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Performance of high frequency indicators moderated in September: ICRA

The YoY performance of 14 of the 15 high frequency indicators (except non-food bank credit) worsened in September compared to August this year, ICRA said.

Topics
ICRA | Indian Economy | GST

Indivjal Dhasmana  |  New Delhi 

gear line, manufacturing, economy, growth, PMI
Representative image

on Thursday said continued base normalisation, emerging supply-side constraints and excess rainfall dampened the year-on-year (YoY) performance of most of the high frequency indicators in September 2021.

The YoY performance of 14 of the 15 high frequency indicators (except non-food bank credit) worsened in September compared to August this year, said.

This was on account of a combination of factors such as continued base normalisation (especially for motorcycles and scooters, domestic airline passenger traffic, and generation of e-way bills), supply side constraints (non-availability of semiconductors particularly for passenger vehicles or PVs) and excess rainfall (35 per cent above long period average in September).

Nevertheless, in quarterly terms, half of the indicators recovered above their pre-Covid levels in the second quarter of the current financial year, it said. This compared well with the first quarter of the year, when only three out of the 14 indicators had exceeded the performance in Q1 FY'20, with activity suppressed by the second wave of Covid-19.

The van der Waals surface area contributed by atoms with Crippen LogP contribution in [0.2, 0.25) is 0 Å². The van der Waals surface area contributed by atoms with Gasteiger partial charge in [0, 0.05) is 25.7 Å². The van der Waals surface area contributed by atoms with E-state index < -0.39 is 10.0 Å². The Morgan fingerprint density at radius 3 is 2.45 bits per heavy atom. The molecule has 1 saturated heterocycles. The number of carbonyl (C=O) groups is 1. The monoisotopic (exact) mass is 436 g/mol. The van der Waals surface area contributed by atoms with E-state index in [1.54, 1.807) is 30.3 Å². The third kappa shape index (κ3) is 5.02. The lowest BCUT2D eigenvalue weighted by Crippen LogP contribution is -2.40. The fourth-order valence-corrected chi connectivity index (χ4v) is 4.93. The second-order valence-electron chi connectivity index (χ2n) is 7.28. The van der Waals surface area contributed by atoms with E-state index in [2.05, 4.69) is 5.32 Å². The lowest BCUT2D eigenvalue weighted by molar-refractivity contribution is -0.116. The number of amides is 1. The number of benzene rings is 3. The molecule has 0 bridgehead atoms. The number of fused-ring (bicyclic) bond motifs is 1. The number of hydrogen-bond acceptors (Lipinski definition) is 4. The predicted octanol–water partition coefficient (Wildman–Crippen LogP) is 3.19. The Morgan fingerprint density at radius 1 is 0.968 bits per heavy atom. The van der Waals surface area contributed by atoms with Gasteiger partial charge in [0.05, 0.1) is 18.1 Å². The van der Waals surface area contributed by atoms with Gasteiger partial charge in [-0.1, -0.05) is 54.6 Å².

chief economist Aditi Nayar said, “The economic recovery widened in Q2 FY'22 as the crisis wrought by the second wave of Covid-19 abated, with a larger number of sectors bettering their pre-Covid performance, relative to the position in Q1 FY'22. Nevertheless, the revival was multi-speed, with a considerable variation in the pace of growth across sectors."

She said there is growing evidence of a K-shaped recovery. This was evidenced by the sharp disparity in the performance of the stock markets, robust growth in direct tax collections and improved business sentiment, juxtaposed with the continued pessimism displayed by urban households in the RBI’s latest consumer confidence survey, Nayar said. The latter is a likely reflection of the lingering income uncertainty being faced by households that are dependent on the less formal and contact-intensive portions of the economy, she said.

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First Published: Thu, October 21 2021. 19:20 IST
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